Thursday, April 25, 2013

What 8 Women Wish they Knew Before Giving Birth

Posted by WRA Uganda
Ingrid Turinawe, FDC Women League leader, and mother of five children aged between 10 and 19
“No one had ever told me that immediately after birth and the baby cries, the mother becomes so overjoyed and excited. It is something that I got to discover on my own after giving birth to my first born child. In my mind, I was like why didn’t anyone tell me about this awesome feeling. I remember just weeks before going into labour, the mothers that I would chat with would narrate only scary tales about the child birth process. None of them ever told me that soon after birth, a certain overwhelming feeling takes charge of the mother’s body. .”
Harriet Anyango, 38, farmer and mother of two children
“I would be having three children but the second born died just days after delivery. My baby boy was just a few weeks old when he got malaria that claimed his little life. I gave birth to my 15 year old as well as my two year old son naturally but for this second child, it was through caesarean. The pain I felt immediately after the surgery was very agonising. It was even more than the labour pains I had encountered before. I could not sit or stretch any part of my body. In fact I was crying all the time. The pain subsided after about three days. Can you imagine even before going into surgery, no nurse or doctor bothered to tell me what pain to expect immediately after the C-section was done? It was such a traumatising experience for me.”
Betty Nambooze, MP, with 26 adopted children
“I have two children whom I have given birth to naturally. The whole process of giving birth to these two children seemed as if I was battling hard for my life. In other words, it was as if someone was trying to kill me. Can you imagine such a thought! I used to think that it was a matter of going to the labour ward, push the baby and immediately go back home. Honestly, no woman had ever told me about this battle that every expectant mother had to fight as well as win while inside the labour ward.”
Florence Mulindwa, 20, mother of a three month old baby
“I felt the urge of breastfeeding my baby immediately after it was born. However, there was one problem. I had no milk. When I asked the midwife why the milk was not coming from the breasts, she told me that I had not been cleaning my breasts with warm water. This water was meant to remove the so-called “sticks” from the nipples. Once the sticks were off, the milk would flow freely. The midwife told me that it was something I was expected to do right from the early stages of my pregnancy. But since I had not done that before, she told me to wait for a few more days. As I waited anxiously, my breasts were becoming painful. Her advice was very good though I wished someone had told me about it during my early stages of pregnancy.”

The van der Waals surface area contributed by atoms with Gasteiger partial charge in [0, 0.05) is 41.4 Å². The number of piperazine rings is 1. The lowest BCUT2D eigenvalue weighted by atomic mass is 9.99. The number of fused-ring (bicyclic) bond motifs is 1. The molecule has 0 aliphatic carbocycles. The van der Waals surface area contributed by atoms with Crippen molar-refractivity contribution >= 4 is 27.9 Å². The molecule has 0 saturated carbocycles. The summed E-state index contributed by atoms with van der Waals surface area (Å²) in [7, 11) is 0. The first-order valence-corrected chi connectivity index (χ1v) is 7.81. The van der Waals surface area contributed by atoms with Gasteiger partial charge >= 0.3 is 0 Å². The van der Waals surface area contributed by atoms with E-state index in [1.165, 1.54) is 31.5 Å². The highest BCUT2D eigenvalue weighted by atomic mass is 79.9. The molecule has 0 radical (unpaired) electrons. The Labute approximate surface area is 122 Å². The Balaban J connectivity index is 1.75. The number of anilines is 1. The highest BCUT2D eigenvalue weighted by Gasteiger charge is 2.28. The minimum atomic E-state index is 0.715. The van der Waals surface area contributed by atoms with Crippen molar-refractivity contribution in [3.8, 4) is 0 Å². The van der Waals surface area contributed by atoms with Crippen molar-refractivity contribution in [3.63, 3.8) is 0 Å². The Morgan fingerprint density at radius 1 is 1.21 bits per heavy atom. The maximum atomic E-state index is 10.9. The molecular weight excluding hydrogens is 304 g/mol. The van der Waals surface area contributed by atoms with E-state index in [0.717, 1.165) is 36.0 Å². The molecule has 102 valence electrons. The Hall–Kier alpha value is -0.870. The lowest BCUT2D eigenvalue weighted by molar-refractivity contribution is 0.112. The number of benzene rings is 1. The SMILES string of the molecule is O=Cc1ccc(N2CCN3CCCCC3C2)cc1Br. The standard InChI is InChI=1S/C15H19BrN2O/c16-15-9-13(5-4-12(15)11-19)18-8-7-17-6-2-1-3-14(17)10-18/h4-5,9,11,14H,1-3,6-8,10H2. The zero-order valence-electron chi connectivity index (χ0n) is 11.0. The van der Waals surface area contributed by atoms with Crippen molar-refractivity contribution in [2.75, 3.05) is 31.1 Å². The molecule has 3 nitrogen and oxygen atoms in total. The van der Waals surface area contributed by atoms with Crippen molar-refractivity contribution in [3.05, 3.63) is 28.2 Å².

Lillian Ajio, 18, mother to a 6 months baby boy 
“I became pregnant while in my Senior Three. I was very young and did not know anything regarding child birth. When the time came for me to deliver, I went to the labour ward totally blank. The midwives were the ones guiding me on what to do most of the time. For instance, they gave me instructions on how to push the baby and how to hold it since it was very tiny. Different mothers had told me before that the midwives would take advantage of my tender age to mistreat me in the labour ward. But they did not do any of that. Those women were very helpful and encouraging. That was something I least expected from them.”
Judith Babirye, Gospel musician and mother of one daughter
“A few years back when I gave birth and immediately started breastfeeding my baby, the experience was quite tormenting. My breasts would pain a lot each time the baby was suckling. Whenever I shared this experience with other women, they would say, I was pretending and yet I was not. But I later got to learn of some other mothers who had gone through the same experience as mine. I just wish someone had at least warned me about such pain once breastfeeding started.”
Pauline Nalubega, 50, mother to a year-old daughter
“When I was going to give birth, the majority of my female friends who had children told me that the pain would only come from the lower part of my body. Little did I know that they were deceiving me? I got the worst headache a human being can ever get when I was pushing my child. At one point, I thought that I was going to die. That headache was just too much. Also, there was a bit of back pain as well, though it was not that bad. If someone had told me earlier that the deadly headaches were part of the deal, I would have been prepared for them.
Suzan Muwonge, rally driver and mother of two
“I had heard of stories of how the whole process of child delivery was very excruciating, I thought that when my turn comes, everything would just be a walk over. But when my turn came, I screamed, shouted and said all sorts of things. I even swore never to get pregnant again. This was especially with my first pregnancy which I had kept a secret from most family members.”

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